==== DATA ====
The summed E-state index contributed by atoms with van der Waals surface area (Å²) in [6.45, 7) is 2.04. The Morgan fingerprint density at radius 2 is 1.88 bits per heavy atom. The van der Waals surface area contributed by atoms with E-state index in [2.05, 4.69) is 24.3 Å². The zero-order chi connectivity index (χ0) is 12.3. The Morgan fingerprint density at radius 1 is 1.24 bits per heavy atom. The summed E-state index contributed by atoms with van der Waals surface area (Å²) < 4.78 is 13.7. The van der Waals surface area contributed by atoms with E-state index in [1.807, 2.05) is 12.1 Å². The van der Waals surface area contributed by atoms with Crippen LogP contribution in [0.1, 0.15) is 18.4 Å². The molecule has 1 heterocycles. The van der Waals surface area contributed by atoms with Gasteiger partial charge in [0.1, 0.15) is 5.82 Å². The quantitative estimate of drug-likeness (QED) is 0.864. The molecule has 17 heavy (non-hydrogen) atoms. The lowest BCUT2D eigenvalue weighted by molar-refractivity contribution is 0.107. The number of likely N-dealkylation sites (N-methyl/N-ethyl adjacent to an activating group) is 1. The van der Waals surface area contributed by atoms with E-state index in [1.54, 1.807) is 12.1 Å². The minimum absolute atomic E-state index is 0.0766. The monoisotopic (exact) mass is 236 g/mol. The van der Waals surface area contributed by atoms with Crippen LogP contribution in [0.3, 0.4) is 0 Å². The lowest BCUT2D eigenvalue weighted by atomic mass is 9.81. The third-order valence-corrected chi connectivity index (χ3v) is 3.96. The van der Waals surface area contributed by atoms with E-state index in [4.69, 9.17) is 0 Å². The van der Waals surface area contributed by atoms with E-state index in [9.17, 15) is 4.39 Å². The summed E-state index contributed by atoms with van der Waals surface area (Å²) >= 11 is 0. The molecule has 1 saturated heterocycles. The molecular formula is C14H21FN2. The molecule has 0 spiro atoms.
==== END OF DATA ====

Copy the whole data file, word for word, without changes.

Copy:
The summed E-state index contributed by atoms with van der Waals surface area (Å²) in [6.45, 7) is 2.04. The Morgan fingerprint density at radius 2 is 1.88 bits per heavy atom. The van der Waals surface area contributed by atoms with E-state index in [2.05, 4.69) is 24.3 Å². The zero-order chi connectivity index (χ0) is 12.3. The Morgan fingerprint density at radius 1 is 1.24 bits per heavy atom. The summed E-state index contributed by atoms with van der Waals surface area (Å²) < 4.78 is 13.7. The van der Waals surface area contributed by atoms with E-state index in [1.807, 2.05) is 12.1 Å². The van der Waals surface area contributed by atoms with Crippen LogP contribution in [0.1, 0.15) is 18.4 Å². The molecule has 1 heterocycles. The van der Waals surface area contributed by atoms with Gasteiger partial charge in [0.1, 0.15) is 5.82 Å². The quantitative estimate of drug-likeness (QED) is 0.864. The molecule has 17 heavy (non-hydrogen) atoms. The lowest BCUT2D eigenvalue weighted by molar-refractivity contribution is 0.107. The number of likely N-dealkylation sites (N-methyl/N-ethyl adjacent to an activating group) is 1. The van der Waals surface area contributed by atoms with E-state index in [1.54, 1.807) is 12.1 Å². The minimum absolute atomic E-state index is 0.0766. The monoisotopic (exact) mass is 236 g/mol. The van der Waals surface area contributed by atoms with Crippen LogP contribution in [0.3, 0.4) is 0 Å². The lowest BCUT2D eigenvalue weighted by atomic mass is 9.81. The third-order valence-corrected chi connectivity index (χ3v) is 3.96. The van der Waals surface area contributed by atoms with E-state index in [4.69, 9.17) is 0 Å². The van der Waals surface area contributed by atoms with E-state index in [9.17, 15) is 4.39 Å². The summed E-state index contributed by atoms with van der Waals surface area (Å²) >= 11 is 0. The molecule has 1 saturated heterocycles. The molecular formula is C14H21FN2. The molecule has 0 spiro atoms.